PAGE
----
Senate leaders from both parties have tried to ban the filibuster since the 19th century. Now, some Democrats are pushing forward with the effort.

Senate leaders from both parties have tried to ban the filibuster since the 19th century. Now, some Democrats are pushing forward with the effort.

For years, the filibuster was an arcane procedural tool in the Senate and little thought about by the American public. But over the last decade or so, it’s come to be seen by many as a tool of obstruction, not to mention a major cause of Senate dysfunction.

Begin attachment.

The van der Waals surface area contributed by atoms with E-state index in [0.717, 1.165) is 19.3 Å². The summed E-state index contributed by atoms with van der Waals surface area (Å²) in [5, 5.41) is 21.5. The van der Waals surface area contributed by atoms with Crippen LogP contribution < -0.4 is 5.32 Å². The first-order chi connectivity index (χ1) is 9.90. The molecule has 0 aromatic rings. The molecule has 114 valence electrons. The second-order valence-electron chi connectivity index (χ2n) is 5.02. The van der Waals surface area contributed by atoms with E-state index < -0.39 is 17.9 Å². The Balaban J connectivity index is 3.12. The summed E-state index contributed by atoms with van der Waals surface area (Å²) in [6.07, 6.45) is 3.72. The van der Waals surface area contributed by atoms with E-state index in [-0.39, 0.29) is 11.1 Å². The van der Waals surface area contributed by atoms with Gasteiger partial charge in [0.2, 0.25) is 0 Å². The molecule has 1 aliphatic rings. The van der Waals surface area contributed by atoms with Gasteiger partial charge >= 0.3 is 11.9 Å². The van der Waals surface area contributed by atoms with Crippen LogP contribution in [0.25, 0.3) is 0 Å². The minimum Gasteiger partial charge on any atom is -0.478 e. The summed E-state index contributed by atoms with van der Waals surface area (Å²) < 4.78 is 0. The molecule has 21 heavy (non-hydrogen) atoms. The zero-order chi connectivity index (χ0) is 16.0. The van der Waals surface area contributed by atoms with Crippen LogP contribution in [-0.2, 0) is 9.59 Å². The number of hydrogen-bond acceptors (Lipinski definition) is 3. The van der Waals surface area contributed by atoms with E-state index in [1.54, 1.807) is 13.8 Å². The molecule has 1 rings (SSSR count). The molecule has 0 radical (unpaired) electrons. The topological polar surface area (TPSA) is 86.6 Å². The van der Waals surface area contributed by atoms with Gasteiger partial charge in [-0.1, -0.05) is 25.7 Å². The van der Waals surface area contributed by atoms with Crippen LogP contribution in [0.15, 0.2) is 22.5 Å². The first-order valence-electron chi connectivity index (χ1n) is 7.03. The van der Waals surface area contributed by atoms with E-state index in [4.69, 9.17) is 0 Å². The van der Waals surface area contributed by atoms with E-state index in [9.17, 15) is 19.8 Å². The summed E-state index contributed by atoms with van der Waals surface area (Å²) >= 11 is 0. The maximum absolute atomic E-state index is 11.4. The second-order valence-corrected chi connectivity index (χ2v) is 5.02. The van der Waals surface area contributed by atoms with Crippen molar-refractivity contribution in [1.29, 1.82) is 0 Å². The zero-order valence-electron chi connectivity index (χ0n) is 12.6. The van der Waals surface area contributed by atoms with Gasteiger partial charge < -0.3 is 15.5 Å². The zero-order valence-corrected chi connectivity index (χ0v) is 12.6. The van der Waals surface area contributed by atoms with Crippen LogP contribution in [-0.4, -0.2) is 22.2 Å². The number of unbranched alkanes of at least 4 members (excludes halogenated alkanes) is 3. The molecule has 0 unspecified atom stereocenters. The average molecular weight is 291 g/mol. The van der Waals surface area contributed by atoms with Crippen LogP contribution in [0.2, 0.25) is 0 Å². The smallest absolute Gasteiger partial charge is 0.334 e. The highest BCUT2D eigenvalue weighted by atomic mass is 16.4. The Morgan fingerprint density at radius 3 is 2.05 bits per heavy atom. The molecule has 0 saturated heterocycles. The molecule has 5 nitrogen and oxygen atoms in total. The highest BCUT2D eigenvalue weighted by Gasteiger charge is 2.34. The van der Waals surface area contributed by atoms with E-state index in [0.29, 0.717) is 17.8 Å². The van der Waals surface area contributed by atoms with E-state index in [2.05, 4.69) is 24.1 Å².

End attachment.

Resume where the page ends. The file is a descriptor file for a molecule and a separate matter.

Getting rid of it became a topic for Democrats on the 2020 campaign trail. And now many in the progressive wing of the party are lobbying to follow through on that promise.

There are few who have watched this evolution as closely as E.J. Dionne. He’s a columnist for the Washington Post and a senior fellow in governance studies at the Brookings Institution.

Diane asked him to explain just how the filibuster works and what the consequences of scrapping it might be for the Senate, itself.

Guests

  • E.J. Dionne Jr. Senior fellow, Brookings Institution; columnist, The Washington Post

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